- B1 (thiamine)
- B2 (riboflavin)
- B3 (niacin)
- B5 (pantothenic acid)
- B7 (biotin)
Folic acid – Folic acid is a B vitamin. It helps the body make healthy new cells. Everyone needs folic acid. For women who may get pregnant, it is really important. When a woman has enough folic acid in her body before and during pregnancy, it can prevent major birth defects of her baby’s brain or spine.
Foods with folic acid in them include leafy green vegetables, fruits, dried beans, peas and nuts. Enriched breads, cereals and other grain products also contain folic acid. If you don’t get enough folic acid from the foods you eat, you can also take it as a dietary supplement.
These vitamins help the process your body uses to get or make energy from the food you eat. They also help form red blood cells. You can get B vitamins from proteins such as fish, poultry, meat, eggs, and dairy products. Leafy green vegetables, beans, and peas also have B vitamins. Many cereals and some breads have added B vitamins.
Not getting enough of certain B vitamins can cause diseases. A lack of B12 or B6 can cause anemia. If you have anemia, your blood does not carry enough oxygen to the rest of your body. The most common cause of anemia is not having enough iron. Your body needs iron to make hemoglobin. Hemoglobin is an iron-rich protein that gives the red color to blood. It carries oxygen from the lungs to the rest of the body.
Your iron might be too low because of heavy periods, pregnancy, ulcers, colon polyps, colon cancer, inherited disorders or a diet that does not have enough iron. You can also get anemia from not getting enough folic acid or vitamin B 12. Blood disorders such as sickle cell anemia and thalassemia, or cancer may also lead to anemia.
Anemia can make you feel weak, cold, dizzy and irritable. It is confirmed with a blood test. Treatment depends on the kind of anemia you have.
B vitamins may modestly boost memory
Older adults who took vitamin B12 and folic acid supplements for two years had greater improvements on short- and long-term memory tests than adults who did not take the vitamins, according to the results of a new study from Australia.
The benefits were modest, but encouraging, indicating that the vitamins “may have an important role in promoting healthy ageing and mental wellbeing, as well as sustaining good cognitive functioning for longer on a community-wide scale,” Janine Walker, the lead author of the study and a researcher at Australian National University, told Reuters Health by email.
The researchers asked more than 700 people, aged 60 to 74 years, to take a daily dose of folic acid and vitamin B12 or fake pills that resembled the vitamins. The study only included people who showed signs of depression, but were not diagnosed with clinical depression.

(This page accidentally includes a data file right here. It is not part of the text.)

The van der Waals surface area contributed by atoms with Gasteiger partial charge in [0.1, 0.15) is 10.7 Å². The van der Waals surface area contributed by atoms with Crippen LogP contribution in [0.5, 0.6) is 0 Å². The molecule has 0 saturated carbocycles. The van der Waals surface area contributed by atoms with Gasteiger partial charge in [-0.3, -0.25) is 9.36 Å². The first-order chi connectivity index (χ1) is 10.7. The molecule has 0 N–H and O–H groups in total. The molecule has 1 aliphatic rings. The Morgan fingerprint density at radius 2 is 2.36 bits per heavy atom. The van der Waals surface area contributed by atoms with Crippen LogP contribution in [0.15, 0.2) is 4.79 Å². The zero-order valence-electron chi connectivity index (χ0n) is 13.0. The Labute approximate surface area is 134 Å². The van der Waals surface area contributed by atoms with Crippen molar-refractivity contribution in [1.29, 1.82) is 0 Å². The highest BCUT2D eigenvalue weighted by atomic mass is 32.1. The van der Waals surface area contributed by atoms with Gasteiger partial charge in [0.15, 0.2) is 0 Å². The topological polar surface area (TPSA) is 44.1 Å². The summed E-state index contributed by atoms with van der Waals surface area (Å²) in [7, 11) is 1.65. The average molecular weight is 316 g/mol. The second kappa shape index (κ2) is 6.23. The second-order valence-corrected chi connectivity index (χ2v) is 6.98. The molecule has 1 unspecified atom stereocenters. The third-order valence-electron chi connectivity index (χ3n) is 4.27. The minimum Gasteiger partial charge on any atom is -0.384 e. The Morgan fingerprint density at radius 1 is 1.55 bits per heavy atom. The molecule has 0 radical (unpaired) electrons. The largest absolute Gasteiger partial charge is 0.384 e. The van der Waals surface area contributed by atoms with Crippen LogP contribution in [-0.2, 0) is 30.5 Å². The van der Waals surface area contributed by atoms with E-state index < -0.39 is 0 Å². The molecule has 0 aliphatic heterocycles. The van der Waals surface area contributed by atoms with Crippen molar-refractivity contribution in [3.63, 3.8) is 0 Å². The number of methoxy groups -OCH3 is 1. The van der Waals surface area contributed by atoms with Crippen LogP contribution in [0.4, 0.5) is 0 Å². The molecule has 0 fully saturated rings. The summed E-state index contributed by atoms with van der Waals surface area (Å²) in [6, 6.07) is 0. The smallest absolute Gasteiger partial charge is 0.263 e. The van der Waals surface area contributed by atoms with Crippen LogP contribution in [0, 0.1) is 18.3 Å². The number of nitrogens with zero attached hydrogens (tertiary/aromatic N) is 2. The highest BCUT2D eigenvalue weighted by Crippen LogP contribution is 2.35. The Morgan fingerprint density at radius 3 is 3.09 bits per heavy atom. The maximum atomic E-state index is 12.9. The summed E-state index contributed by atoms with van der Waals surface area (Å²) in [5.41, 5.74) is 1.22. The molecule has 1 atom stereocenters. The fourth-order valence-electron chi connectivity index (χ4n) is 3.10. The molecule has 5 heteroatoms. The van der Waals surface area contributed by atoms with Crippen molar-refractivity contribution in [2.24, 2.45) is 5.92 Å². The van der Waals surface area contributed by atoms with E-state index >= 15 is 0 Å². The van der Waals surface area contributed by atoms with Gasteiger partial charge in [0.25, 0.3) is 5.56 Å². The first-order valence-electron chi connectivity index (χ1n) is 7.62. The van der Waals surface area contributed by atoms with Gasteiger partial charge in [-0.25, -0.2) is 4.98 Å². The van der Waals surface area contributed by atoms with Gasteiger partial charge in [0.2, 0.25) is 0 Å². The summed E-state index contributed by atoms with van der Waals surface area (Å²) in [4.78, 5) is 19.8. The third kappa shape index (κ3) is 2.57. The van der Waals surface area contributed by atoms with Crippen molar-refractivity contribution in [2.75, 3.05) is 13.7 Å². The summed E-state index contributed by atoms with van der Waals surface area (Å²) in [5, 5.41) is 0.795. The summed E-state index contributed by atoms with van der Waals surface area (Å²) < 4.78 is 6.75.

The vitamin dose included 400 micrograms of folic acid and 100 micrograms of vitamin B12. The participants didn’t know which pills they were assigned to take.
“We felt that older people with elevated depressive symptoms were an important cohort to target given evidence that late-life depression is associated with increased risk of cognitive impairment,” Walker said.
After 12 months, there seemed to be no difference between the groups in how well the people scored on mental tests, including memory, attention and speed.
Two years on, however, those who took the vitamins showed larger improvements in their scores on the memory tasks.
The difference in the improvements was small, the researchers write in their study, published in the American Journal of Clinical Nutrition.
For instance, on a short term memory test, those who took the fake pills improved their score from about 5.2 to about 5.5 over the two years. Those who took the vitamins increased their test scores from 5.16 to roughly 5.6.
Short term memory is used to dial a number someone has just told you, while long term memory comes into play when you try to call that number a day or week later.
Joshua Miller, a professor at the University of California, Davis, said it’s difficult to translate the memory improvements on the tests into real life benefits. He said it’s likely that some people had larger memory improvements, while others benefited very little.
“For any given individual, there may or may not be an effect. But on a population level, a small increase in cognitive function can have very real ramifications on the functioning of the population as a whole and on the costs of healthcare.” Miller said.
Miller said it’s possible that certain subgroups of individuals might be more likely to benefit from folic acid and B12 than others.
“What I believe the next thing we need to do is (study) the group that is most likely to benefit from this,” Miller, who did not participate in this research, told Reuters Health.
UNCLEAR HOW VITAMINS MIGHT WORK
Walker said it’s not clear yet how adding vitamins might work to boost brain functioning, and not all studies have agreed upon their benefits.
One idea is that the vitamins reduce the body’s levels of a molecule called homocysteine, which is linked to cardiovascular disease and poor cognitive function.
The body uses homocysteine to build proteins, but high levels of it in the blood are associated with heart disease — and heart disease is linked to mental decline.
The thinking goes that lowering homocysteine could perhaps reduce someone’s cardiovascular risk, and in turn affect his mental functioning.
A recent test of folic acid’s influence on cardiovascular disease, however, found that in people with high homocysteine levels, the vitamin didn’t help prevent thickening of the arteries (see Reuters Health report of April 13, 2011).
Walker said it will be important to test whether other groups of people, especially those older than the people who participated in this study, could also benefit from taking the supplements.
SOURCE: American Journal of Clinical Nutrition, 12/14/11. NEW YORK (Reuters Health) By Kerry Grens 01/06/12